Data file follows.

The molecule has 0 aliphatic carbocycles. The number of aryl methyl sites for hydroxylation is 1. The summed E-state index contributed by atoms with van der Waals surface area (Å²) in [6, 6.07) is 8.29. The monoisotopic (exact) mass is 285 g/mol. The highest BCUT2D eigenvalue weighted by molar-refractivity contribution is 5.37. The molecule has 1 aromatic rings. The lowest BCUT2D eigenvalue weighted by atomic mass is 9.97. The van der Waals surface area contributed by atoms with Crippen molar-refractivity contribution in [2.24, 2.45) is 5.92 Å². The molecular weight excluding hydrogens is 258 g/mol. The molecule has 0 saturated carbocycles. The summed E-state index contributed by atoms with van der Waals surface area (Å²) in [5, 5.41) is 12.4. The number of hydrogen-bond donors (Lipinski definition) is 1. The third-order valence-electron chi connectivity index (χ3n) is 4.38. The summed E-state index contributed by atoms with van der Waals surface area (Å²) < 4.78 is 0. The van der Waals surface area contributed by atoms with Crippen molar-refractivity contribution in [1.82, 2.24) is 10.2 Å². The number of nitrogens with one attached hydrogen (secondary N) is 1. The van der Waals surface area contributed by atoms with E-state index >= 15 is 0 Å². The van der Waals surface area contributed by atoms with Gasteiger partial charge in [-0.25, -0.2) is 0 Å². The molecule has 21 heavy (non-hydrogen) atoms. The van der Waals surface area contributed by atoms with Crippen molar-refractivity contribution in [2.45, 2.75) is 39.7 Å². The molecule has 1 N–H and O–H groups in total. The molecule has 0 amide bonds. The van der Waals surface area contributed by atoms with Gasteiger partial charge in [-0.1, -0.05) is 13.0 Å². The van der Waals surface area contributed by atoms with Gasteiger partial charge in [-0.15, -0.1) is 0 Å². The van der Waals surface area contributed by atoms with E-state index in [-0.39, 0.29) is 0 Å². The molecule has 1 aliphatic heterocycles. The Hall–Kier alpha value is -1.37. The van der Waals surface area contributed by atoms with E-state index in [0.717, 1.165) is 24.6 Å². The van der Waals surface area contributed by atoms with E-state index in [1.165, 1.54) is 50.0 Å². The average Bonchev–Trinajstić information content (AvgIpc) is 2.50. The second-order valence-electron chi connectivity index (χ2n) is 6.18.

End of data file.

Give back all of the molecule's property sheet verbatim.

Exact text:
The molecule has 0 aliphatic carbocycles. The number of aryl methyl sites for hydroxylation is 1. The summed E-state index contributed by atoms with van der Waals surface area (Å²) in [6, 6.07) is 8.29. The monoisotopic (exact) mass is 285 g/mol. The highest BCUT2D eigenvalue weighted by molar-refractivity contribution is 5.37. The molecule has 1 aromatic rings. The lowest BCUT2D eigenvalue weighted by atomic mass is 9.97. The van der Waals surface area contributed by atoms with Crippen molar-refractivity contribution in [2.24, 2.45) is 5.92 Å². The molecular weight excluding hydrogens is 258 g/mol. The molecule has 0 saturated carbocycles. The summed E-state index contributed by atoms with van der Waals surface area (Å²) in [5, 5.41) is 12.4. The number of hydrogen-bond donors (Lipinski definition) is 1. The third-order valence-electron chi connectivity index (χ3n) is 4.38. The summed E-state index contributed by atoms with van der Waals surface area (Å²) < 4.78 is 0. The van der Waals surface area contributed by atoms with Crippen molar-refractivity contribution in [1.82, 2.24) is 10.2 Å². The number of nitrogens with one attached hydrogen (secondary N) is 1. The van der Waals surface area contributed by atoms with E-state index >= 15 is 0 Å². The van der Waals surface area contributed by atoms with Gasteiger partial charge in [-0.25, -0.2) is 0 Å². The molecule has 21 heavy (non-hydrogen) atoms. The van der Waals surface area contributed by atoms with Crippen molar-refractivity contribution in [2.45, 2.75) is 39.7 Å². The molecule has 1 N–H and O–H groups in total. The molecule has 0 amide bonds. The van der Waals surface area contributed by atoms with Gasteiger partial charge in [-0.1, -0.05) is 13.0 Å². The van der Waals surface area contributed by atoms with Gasteiger partial charge in [-0.15, -0.1) is 0 Å². The van der Waals surface area contributed by atoms with E-state index in [-0.39, 0.29) is 0 Å². The molecule has 1 aliphatic heterocycles. The Hall–Kier alpha value is -1.37. The van der Waals surface area contributed by atoms with E-state index in [0.717, 1.165) is 24.6 Å². The van der Waals surface area contributed by atoms with E-state index in [1.165, 1.54) is 50.0 Å². The average Bonchev–Trinajstić information content (AvgIpc) is 2.50. The second-order valence-electron chi connectivity index (χ2n) is 6.18.